MEXICO CITY -- Environmentalists and tourism operators on Mexico’s Caribbean coast are complaining about mounds of foul-smelling sargassum — a seaweed-like algae — that are piling up on beaches and turning turquoise waters brown.
Reports Tuesday said sargassum is hitting resorts like Playa del Carmen and Tulum further south on the coast, while Cancun, Cozumel and Isla Mujeres have largely been spared.
But experts at the University of South Florida say sargassum was at “a historical record” in the Caribbean in May and that 2021 may see large amounts piling up on beaches, as happened in 2018.
A coalition of environmental and tourism groups has circulated a petition calling on the government to do mores, writing “We are drowning in Sargazo!”
“The predictions are that the amounts arriving in 2021 may be larger” than in 2018 or 2019, the coalition wrote. “If this isn't handled immediately, the environment, public health and the local economy are in grave danger.”
“Tons of sargazo piling up and decaying in beaches has contributed to erosion, which wipes out sea grasses and marine life, deteriorates coastal water quality and seriously affects the coral reefs of Mexico's Caribbean,” the petition continued.
Photos of the coast showed mats of sargassum choking the beaches and waters of Playa del Carmen.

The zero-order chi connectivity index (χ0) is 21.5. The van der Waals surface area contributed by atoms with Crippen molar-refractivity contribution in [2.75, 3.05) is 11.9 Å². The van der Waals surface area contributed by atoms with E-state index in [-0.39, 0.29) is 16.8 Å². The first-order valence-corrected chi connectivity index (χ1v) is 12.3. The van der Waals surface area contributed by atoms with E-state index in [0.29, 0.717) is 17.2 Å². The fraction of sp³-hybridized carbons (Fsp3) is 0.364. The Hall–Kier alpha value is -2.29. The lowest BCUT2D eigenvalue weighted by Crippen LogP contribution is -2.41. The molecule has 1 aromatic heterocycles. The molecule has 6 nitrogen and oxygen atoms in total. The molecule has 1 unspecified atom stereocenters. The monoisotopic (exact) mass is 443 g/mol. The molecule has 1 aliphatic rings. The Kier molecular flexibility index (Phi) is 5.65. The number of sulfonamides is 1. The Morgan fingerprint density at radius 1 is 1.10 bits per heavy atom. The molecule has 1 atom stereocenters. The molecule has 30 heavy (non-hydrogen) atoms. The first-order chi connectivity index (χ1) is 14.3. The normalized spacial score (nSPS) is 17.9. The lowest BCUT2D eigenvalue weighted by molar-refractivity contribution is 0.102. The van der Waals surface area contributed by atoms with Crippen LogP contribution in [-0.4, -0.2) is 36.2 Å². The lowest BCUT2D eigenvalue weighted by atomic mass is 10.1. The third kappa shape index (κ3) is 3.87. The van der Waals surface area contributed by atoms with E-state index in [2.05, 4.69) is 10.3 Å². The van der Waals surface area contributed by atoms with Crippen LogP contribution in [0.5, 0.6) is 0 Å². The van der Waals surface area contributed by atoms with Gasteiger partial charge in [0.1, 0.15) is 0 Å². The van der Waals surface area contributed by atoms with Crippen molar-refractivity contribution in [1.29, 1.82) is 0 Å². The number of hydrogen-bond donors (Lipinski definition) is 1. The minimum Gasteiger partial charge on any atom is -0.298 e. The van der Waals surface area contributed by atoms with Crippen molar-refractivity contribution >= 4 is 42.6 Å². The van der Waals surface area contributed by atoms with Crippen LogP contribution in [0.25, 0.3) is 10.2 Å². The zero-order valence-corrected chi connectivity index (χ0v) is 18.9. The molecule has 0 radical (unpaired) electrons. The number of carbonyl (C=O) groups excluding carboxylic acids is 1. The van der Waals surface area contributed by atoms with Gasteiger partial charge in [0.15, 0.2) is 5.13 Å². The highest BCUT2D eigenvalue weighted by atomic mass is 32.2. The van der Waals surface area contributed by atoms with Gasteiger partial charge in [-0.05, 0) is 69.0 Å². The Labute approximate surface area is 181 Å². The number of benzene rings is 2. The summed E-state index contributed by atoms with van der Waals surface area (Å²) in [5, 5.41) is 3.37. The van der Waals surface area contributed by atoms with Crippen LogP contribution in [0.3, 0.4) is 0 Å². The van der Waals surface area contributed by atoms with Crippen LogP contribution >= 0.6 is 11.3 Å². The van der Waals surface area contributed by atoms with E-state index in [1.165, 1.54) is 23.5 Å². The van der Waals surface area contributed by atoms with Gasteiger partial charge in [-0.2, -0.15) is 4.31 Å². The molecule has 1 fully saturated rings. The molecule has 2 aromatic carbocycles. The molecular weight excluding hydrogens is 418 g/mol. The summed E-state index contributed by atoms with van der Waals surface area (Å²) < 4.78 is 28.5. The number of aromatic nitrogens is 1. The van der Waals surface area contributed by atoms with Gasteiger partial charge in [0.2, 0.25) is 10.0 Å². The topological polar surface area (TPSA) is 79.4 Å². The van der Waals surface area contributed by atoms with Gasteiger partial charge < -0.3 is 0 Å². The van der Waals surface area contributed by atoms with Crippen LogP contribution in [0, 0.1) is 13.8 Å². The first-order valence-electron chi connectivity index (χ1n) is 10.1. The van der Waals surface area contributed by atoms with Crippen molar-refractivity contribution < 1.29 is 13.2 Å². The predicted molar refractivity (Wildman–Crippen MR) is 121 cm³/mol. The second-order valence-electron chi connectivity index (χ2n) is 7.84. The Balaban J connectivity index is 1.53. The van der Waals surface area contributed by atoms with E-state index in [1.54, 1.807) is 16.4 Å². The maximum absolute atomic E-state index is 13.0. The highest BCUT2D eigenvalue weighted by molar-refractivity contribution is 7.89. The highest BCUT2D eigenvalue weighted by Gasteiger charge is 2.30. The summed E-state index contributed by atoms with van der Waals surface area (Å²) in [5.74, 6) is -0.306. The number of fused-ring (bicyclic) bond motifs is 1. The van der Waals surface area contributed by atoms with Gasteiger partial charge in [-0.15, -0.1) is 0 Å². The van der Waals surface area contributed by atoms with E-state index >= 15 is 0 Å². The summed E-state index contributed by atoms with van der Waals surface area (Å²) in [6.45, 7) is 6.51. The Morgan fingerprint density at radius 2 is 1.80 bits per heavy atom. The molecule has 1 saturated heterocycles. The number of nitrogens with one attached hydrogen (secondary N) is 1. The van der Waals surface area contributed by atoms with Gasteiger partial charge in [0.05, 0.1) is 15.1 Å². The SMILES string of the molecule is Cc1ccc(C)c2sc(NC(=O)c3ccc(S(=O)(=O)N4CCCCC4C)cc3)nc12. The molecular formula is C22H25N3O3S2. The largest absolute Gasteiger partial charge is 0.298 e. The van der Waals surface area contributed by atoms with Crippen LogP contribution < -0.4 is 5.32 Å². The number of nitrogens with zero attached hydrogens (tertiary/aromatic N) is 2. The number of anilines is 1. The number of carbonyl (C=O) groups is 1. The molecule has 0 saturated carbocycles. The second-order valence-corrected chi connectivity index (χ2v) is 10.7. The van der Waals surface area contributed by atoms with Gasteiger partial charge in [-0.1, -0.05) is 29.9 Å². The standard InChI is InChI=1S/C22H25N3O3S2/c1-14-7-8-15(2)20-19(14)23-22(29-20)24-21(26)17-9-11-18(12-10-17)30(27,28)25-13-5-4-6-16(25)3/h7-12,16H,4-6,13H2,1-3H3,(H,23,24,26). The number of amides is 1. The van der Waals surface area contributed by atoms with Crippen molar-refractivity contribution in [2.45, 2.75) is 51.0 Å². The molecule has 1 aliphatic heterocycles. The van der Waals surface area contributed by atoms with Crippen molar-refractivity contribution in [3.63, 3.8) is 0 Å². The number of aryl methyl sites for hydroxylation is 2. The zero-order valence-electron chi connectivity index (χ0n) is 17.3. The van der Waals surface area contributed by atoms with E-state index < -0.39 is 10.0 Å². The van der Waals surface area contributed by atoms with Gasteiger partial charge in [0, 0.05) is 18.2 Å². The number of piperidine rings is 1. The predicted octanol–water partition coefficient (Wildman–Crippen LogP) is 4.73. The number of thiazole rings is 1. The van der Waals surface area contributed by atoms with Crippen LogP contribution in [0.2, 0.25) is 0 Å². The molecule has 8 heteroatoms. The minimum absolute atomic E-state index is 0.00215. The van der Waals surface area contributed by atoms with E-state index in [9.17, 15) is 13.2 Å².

The Mexican government has put the Navy in charge of gathering floating mats of sargassum at sea with special boats before it hits the beaches, and some resorts have installed floating barriers to try to keep the sargassum out to sea.
But the Navy acknowledged in a report Tuesday that its has collected about 22 times more sargassum from beaches than from the sea.
And many of the floating barriers failed to work, either becoming unmoored or collapsing under the weight of the accumulated seaweed. The tons of sargassum that build up behind the booms have to be gathered up, put aboard boats and taken away in what could amount to hundreds of trips every day.
The Navy also said many beaches on the coast reported “high” or “very high" amounts of seaweed. Environmentalists are also calling on the government to define what to do with the seaweed once it is collected, arguing that if it is just sent to landfills to rot, it could contaminate aquifers and fresh water supplies.
The problem comes amid an upsurge in coronavirus cases along the coast as the state of Quintana Roo seeks to revive its vital tourism industry.
The governor of Quintana Roo state, Carlos Joaquin, wrote in his Twitter account that over the weekend, a record of 506 flights landed or took off from Cancun and other airports, the highest number since the coronavirus pandemic began in early 2020.
“We are recovering our tourism, so be doubly careful” he wrote, urging residents to wear face masks and observe social distancing.
Mexico’s Caribbean coast once provided half the country’s tourism revenues, and very little sargassum reached it prior to 2014. But a possible combination of climate change, pollution from fertilizers and ocean flows and currents carrying the algae mats to the Caribbean has caused the problem to explode.